NEW YORK (GenomeWeb News) – Applied Biosystems announced today that St. Jude's Children's Research Hospital pathology researcher Charles Mullighan is the recipient of the company's "What Would You Do with a $10K Genome" grant, which will support his research on acute lymphoblastic leukemia.
Under the program, Mullighan will collaborate with researchers from ABI to sequence normal tissue, leukemia cells at diagnosis, and relapse samples from five pediatric patients at St. Jude. The researchers plan to generate 60 gigabases or 750 million tags of sequencing data in an effort to identify SNPs, large and small insertion/deletions, translocations, and copy number variants associated with ALL, a white blood cell cancer.
ABI, now a subsidiary of Life Technologies following its merger with Invitrogen, will perform sample processing, data generation, and primary data analysis on the SOLiD 3. The project is aimed at uncovering structural variations and other genomic changes associated with ALL in order to understand genomic changes associated with relapse and identify new therapies for the disease.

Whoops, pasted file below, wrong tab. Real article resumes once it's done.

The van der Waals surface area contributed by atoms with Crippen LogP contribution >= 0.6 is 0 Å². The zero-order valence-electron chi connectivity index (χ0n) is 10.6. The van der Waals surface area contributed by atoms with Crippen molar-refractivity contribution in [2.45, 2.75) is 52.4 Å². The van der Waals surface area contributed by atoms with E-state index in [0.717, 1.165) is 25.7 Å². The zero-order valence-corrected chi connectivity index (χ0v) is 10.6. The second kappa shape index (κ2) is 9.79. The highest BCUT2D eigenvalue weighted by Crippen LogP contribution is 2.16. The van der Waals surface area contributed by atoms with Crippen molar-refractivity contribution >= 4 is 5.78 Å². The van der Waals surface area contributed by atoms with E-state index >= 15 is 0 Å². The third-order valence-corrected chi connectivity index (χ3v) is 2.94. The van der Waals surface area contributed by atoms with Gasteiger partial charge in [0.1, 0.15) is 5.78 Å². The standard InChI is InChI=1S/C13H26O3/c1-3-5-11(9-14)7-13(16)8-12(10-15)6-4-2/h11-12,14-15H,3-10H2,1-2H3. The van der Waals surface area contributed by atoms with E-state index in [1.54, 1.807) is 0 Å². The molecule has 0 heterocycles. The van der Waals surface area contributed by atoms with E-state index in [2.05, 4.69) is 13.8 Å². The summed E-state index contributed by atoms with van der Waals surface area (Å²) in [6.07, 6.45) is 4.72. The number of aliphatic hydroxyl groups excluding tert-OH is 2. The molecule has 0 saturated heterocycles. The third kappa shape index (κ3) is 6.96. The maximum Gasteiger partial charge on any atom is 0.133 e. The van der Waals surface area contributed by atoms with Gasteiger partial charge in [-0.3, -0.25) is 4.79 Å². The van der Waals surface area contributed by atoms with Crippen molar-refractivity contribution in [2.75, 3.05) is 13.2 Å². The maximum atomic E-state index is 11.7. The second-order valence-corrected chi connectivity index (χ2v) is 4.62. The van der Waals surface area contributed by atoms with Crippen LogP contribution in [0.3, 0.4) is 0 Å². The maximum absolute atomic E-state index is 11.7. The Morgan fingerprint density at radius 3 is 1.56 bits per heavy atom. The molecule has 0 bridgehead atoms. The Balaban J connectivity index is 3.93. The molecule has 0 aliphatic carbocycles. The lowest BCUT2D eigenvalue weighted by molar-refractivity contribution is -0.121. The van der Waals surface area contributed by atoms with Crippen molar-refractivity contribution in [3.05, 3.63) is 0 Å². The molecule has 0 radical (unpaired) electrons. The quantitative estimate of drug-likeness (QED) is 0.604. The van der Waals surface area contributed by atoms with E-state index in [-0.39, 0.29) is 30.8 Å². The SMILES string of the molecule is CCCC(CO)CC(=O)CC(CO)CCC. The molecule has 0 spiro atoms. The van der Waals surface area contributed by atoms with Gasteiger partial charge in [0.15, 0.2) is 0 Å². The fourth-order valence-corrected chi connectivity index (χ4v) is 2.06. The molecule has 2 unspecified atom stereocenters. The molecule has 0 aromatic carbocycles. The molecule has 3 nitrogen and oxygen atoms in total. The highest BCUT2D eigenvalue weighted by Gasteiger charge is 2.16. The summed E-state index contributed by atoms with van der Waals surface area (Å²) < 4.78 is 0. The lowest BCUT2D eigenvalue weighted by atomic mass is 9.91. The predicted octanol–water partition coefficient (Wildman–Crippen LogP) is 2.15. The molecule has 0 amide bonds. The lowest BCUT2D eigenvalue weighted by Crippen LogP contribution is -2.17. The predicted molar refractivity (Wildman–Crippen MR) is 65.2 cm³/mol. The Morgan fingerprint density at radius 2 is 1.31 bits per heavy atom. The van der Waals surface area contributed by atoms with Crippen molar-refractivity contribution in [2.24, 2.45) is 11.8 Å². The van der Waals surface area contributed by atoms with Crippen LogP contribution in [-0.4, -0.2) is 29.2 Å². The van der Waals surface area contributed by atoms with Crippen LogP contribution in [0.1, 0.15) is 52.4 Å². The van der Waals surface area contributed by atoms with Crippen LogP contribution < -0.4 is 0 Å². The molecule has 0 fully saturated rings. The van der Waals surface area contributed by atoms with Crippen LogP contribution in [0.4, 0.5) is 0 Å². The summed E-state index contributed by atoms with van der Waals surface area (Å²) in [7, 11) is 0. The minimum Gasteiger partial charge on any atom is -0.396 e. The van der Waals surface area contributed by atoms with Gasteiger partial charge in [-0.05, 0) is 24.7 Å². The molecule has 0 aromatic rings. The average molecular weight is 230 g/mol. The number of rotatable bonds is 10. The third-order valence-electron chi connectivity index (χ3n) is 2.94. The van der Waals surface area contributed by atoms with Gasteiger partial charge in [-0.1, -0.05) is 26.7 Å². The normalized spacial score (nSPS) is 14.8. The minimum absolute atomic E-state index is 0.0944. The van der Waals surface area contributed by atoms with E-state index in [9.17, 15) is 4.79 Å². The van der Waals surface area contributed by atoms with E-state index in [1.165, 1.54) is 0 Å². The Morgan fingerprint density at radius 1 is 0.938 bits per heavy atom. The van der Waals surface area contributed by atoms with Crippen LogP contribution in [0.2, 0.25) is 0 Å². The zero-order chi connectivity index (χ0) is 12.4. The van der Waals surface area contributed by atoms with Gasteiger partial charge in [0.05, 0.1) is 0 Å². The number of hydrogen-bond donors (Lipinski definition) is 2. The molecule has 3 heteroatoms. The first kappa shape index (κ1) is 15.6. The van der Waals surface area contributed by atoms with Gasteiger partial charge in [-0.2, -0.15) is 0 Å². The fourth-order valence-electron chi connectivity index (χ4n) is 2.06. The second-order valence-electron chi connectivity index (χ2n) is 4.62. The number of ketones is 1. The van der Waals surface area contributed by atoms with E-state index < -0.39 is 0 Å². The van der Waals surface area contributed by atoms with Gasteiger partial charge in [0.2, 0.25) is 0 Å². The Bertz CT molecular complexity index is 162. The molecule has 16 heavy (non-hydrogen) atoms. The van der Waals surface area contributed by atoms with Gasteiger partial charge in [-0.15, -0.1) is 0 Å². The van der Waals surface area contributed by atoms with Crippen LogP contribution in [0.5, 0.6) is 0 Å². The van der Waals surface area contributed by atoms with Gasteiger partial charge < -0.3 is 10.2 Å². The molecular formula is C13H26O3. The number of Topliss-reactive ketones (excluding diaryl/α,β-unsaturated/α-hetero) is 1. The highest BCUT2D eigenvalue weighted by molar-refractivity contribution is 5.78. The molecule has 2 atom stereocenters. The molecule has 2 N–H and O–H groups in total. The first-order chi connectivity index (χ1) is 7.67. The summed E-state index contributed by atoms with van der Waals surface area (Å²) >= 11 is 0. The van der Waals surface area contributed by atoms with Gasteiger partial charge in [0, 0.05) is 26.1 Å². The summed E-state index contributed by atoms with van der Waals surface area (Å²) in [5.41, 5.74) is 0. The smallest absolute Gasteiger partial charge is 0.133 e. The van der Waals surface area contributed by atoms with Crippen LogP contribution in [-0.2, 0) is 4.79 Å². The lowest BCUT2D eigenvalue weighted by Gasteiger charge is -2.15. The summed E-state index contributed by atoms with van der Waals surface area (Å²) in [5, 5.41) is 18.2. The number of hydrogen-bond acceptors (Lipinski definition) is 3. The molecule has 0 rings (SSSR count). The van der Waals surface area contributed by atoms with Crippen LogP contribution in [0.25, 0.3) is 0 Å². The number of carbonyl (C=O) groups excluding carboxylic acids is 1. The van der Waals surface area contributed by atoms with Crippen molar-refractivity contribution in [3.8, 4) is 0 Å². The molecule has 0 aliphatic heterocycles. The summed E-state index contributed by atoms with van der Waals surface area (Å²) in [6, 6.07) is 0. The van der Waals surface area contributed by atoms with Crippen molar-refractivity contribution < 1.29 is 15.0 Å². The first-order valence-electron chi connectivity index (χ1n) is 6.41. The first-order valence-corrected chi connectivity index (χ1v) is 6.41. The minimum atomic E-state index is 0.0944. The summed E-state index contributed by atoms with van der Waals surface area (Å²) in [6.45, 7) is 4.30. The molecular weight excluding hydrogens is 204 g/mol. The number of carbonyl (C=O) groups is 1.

The "What Would You Do with a $10K Genome" program was developed to motivate new research using genomic technologies as ABI closes in on a $10,000 human genome. Mullighan, who received the first prize award at the annual Advances in Genome Biology and Technology meeting in Marco Island, Florida, was selected from more than 200 applicants.
"The comprehensive identification of genetic changes in tumor cells is a major goal of cancer research, and this grant provides a tremendous opportunity to look across the genome and identify all coding mutations in this disease," Mullighan said in a statement. "Ultimately, our aim is to use this genetic information to identify new pathways and targets for therapy in relapsed acute lymphoblastic leukemia."
Mullighan and his co-workers published a study in the New England Journal of Medicine last month which used microarrays, transcription profiling, and selective re-sequencing to reveal copy number changes associated with ALL relapse. Others recently published a paper using a similar approach to find germline SNPs that can help predict ALL treatment response.